Ingredient #3: Knowledge of the Competitor
Anticipating what others might show is important. Having some knowledge of their product, even if it's only from reading reviews, can make a huge difference. Because it was a competition, I wanted to make sure the audience knew that I was treating it as such, so I explicitly said, “Here's why IBM is a better option - faster, easier, smarter - and everything I'm going to show today is going to highlight this theme.”
Ingredient #4: The Right Data
The best types of example data are those that are universally relevant to your audience: Cell phones, cars, the weather etc. Sample data sets based on fictional companies are not interesting. People don't care; there's no compelling story to be told, and it's entirely based on hypothetical situations. Data in demos needs to be instantly understood and relevant, so the audience doesn't have to be told why they should care about the data. This allows them to spend more time listening to your pitch.
Ingredient #5: Context, Context, Context
This is perhaps the most crucial ingredient of all, because even if you find that compelling dataset, it won't sing until you craft a story around it, something that allows the audience to make the situation their own.
For example, I used weather data during the competition, focusing on the data about lighting strikes. I told the audience a story about how I was once standing in the on-deck circle at a softball game with a metal bat in my hands when I heard thunder. This made me wonder how often people got struck by lightning, but rather than throw the bat down and run screaming for my car, I waited until I struck out, then got my laptop out of the car. I sat down in the dugout and proceeded to calculate the probability of such an occurrence, based on number of events and population. I'll admit it was a rather odd and macabre set up, but it definitely got everybody's attention.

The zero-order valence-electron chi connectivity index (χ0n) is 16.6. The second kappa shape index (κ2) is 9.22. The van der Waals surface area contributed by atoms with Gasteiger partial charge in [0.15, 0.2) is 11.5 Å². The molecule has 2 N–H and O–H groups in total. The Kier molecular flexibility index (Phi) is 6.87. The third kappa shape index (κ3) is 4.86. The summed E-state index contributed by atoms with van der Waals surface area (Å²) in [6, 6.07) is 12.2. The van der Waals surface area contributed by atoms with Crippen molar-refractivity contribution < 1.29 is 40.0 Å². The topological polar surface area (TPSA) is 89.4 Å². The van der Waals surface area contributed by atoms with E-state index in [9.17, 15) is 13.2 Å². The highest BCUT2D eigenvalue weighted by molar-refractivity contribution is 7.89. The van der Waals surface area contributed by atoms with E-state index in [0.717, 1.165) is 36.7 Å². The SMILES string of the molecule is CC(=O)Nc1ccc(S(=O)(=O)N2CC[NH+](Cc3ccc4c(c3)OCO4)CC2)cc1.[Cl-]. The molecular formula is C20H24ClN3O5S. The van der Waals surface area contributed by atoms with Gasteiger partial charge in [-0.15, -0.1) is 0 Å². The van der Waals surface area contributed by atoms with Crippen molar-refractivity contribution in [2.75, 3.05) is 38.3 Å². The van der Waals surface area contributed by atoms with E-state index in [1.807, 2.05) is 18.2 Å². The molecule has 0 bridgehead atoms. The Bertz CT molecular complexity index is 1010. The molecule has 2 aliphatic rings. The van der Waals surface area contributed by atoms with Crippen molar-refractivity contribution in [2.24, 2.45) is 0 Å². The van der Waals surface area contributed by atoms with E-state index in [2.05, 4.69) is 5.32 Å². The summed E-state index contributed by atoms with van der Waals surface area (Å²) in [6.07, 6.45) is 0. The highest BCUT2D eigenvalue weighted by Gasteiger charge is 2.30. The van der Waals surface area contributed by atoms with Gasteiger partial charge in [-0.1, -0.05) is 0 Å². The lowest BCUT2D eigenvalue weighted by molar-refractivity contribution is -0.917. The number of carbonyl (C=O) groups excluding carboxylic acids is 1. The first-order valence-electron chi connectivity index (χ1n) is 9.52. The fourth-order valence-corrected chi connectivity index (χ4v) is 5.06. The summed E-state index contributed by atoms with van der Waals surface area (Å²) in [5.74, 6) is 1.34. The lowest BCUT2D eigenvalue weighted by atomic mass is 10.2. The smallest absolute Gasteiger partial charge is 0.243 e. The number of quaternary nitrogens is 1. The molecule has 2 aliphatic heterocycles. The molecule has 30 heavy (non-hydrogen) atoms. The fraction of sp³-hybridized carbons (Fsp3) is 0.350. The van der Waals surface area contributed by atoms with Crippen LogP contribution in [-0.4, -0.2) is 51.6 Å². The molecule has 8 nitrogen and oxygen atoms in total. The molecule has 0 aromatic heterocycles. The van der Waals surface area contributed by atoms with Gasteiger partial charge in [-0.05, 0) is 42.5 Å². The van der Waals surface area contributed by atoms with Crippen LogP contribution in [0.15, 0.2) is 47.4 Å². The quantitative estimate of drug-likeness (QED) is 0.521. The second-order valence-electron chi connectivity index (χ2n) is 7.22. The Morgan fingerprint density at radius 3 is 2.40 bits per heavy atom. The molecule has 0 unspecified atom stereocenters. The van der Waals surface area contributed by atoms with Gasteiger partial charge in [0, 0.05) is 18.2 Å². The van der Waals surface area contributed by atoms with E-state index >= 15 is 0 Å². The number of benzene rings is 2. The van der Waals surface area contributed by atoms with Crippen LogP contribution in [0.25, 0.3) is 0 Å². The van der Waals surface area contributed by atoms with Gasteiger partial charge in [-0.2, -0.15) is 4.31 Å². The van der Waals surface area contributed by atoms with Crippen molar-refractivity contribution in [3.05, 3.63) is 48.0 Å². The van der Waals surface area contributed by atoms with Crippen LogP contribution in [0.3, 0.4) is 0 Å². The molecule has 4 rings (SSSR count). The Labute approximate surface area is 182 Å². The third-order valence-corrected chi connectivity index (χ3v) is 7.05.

Here's another example: the competition asked that we demonstrate what-if analyses but didn't specify the application. I figured half the audience didn't even know what a "what-if" analysis was, so in my sample analysis, I put the audience in the shoes of a retail buyer. I asked them to imagine they needed to determine the right product mix between new and existing by performing a "what if" analysis to see the projected effect on gross revenue if you dropped a profitable, but less popular, product and added a less profitable, more popular product.
Ingredient #6: Delivery
You would think that this is such an obviously important ingredient that it would not even need mentioning; but every time I'm involved in a bake-off or some other competitive demo, I see somebody make this fatal mistake: they paralyze their audience with a play-by-play description of every move of the mouse, every cause and effect possible: "Now I'm going to click on this, now I'm going to click here, and then this box pops up." It's brutal, torturous and, worst of all, causes massive audience tune out.
Of course, you need to describe what you're doing, but add some color, and put it in context. Rather than "I'm now going to drag and drop this file onto the workspace," use active language: "Loading data couldn't be simpler, as it's as easy as dragging and dropping files onto the workspace - it's so easy that even a child could do this. And in the background, all of this data is being modeled and loaded into memory - we're simplifying the data loading/modeling experience by getting even the most novice user to the point where they can start exploring and interacting with their data sooner."
When your first start out, you might want to write a script and practice it until you get the hang of this kind of delivery. But once you do, you'll be glad you took the trouble to polish your delivery.
Now that you know the ingredients, it's time to get out there and do some baking. It is well worth the extra up-front time preparing, even if you're an experienced demonstrator, because you may come up with a new idea that will put your demo over the top. Get creative, feel out your audience, react in real time, and be sure to always provide plenty of relevant context.
And if you're looking for inspiration, you can see great demos and even hands-on labs at the Business Analytics Forum at the Information On Demand Conference coming up November 3-7 at the Mandalay Bay in Las Vegas. There should be a whole lotta bakin' goin' on!